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Our national parks are often referred to as America’s Best Idea and they have been set aside for the enjoyment of everyone. People of all ages and backgrounds, from all over the United States and across the world, visit our national parks. However, according to a recent article from National Geographic, roughly 78 percent of visitors to these parks are white. Minorities across the board are underrepresented as both visitors and staff in our national parks.

The Latino population is the fastest growing demographic in the United States. They are also among the most underrepresented groups in conservation, outdoor recreation, and environmental education. The good news is that there are organizations trying to remedy this situation. Groups such as the Latino-led, Latino Outdoors, are working to create a national community of leaders in conservation and outdoor education. As part of this work, they intend to encourage the growth of the Latino experience in the great outdoors. National parks are a space where the Latino Community can share their voices and showcase how conservation roots have been ingrained in Latino culture for generations.

The NPS has also recognized the need to increase diversity in national parks. In 2013, they created the Office of Relevancy, Diversity and Inclusion to address the lack of people of color in national parks. “For me, it’s more about the culture of the NPS,” says Sangita Chari, the head of the office. “We haven’t become relevant to them in their life.” And, while NPS employees are still about 83 percent white, the NPS says diversity is on the rise thanks in part to youth programs, like “¡Vamos Verde!,” an initiative aimed at Latino high school students.

And that brings us to where we are now, celebrating Hispanic Heritage month. From September 15 – October 15, the NPS celebrates America’s rich Hispanic history and culture. And there are parks all over the United States that explore the profound impact Latino peoples have had on American history. The American Latino Heritage Discover Our Shared Heritage Travel Itinerary features a list of sites and recommended locations to visit. Coronado National Memorial in Arizona, for example, honors the Spanish expedition and the influence Coronado and his men had on the development of the distinctive Hispanic and American Indian culture still present today. The Salinas Pueblo Missions National Monument in New Mexico preserves the history and heritage of the Pueblo societies and Spanish missions of Abó, Gran Quivira, and Quarai, which continue to stand as reminders of a time when the cultures of the American Indians and the Spanish converged.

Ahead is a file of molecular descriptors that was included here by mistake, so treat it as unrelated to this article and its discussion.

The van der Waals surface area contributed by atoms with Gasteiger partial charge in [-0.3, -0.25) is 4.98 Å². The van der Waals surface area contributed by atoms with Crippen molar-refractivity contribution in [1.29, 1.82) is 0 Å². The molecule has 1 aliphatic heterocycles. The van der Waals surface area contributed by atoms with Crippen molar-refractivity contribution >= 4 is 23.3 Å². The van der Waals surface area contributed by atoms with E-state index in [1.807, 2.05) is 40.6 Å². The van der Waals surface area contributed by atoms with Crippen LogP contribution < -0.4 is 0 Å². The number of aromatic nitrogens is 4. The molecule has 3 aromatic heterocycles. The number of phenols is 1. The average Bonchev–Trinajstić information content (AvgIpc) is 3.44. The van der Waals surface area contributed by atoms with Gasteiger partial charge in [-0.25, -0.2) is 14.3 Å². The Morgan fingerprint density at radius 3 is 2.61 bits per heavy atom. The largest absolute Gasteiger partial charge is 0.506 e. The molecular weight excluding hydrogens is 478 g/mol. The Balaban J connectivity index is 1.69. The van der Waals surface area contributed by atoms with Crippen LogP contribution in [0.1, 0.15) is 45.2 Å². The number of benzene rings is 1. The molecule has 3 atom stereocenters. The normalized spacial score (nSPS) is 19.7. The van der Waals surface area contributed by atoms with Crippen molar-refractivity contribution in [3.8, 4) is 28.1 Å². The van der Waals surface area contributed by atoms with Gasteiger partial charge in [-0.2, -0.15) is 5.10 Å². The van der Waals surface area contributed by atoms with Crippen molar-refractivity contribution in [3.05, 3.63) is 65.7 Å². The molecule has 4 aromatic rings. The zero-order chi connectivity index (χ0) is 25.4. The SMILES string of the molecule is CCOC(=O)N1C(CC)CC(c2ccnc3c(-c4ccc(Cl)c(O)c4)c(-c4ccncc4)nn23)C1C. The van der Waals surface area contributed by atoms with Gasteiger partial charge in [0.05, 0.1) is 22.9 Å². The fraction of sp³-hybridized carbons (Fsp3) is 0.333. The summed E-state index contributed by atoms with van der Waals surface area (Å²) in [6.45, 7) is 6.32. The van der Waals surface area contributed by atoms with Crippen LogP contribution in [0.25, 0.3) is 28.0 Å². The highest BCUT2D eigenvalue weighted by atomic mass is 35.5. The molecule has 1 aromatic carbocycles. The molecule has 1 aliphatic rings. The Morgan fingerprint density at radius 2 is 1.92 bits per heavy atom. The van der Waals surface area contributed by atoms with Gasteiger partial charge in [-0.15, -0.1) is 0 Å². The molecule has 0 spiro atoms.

In addition to visiting specific locations, there are stories of individuals who have greatly impacted our shared history. Learn about leaders such as Cesar Chavez and Dolores Huerta, activists who dedicated their lives to improving the treatment, pay, and working conditions of farm workers. Study up on Doctora Concha Meléndez Ramírez, a literary critic and prolific writer who is considered the mother of Puerto Rican literature. There are toolkits and Teaching with Historic Places education plans to help teachers and parents bring these stories to life at home and in the classroom.

The National Park Service has a long way to go to increase diversity in our national parks. But setting aside a time to encourage Americans to celebrate Hispanic history and culture is a step forward. There are resources available at:

And for more information about Latino Outdoors, visit

In honor of Hispanic Heritage Month, we encourage you to visit a new park, learn a new story, and celebrate the incredibly diverse nature of our country.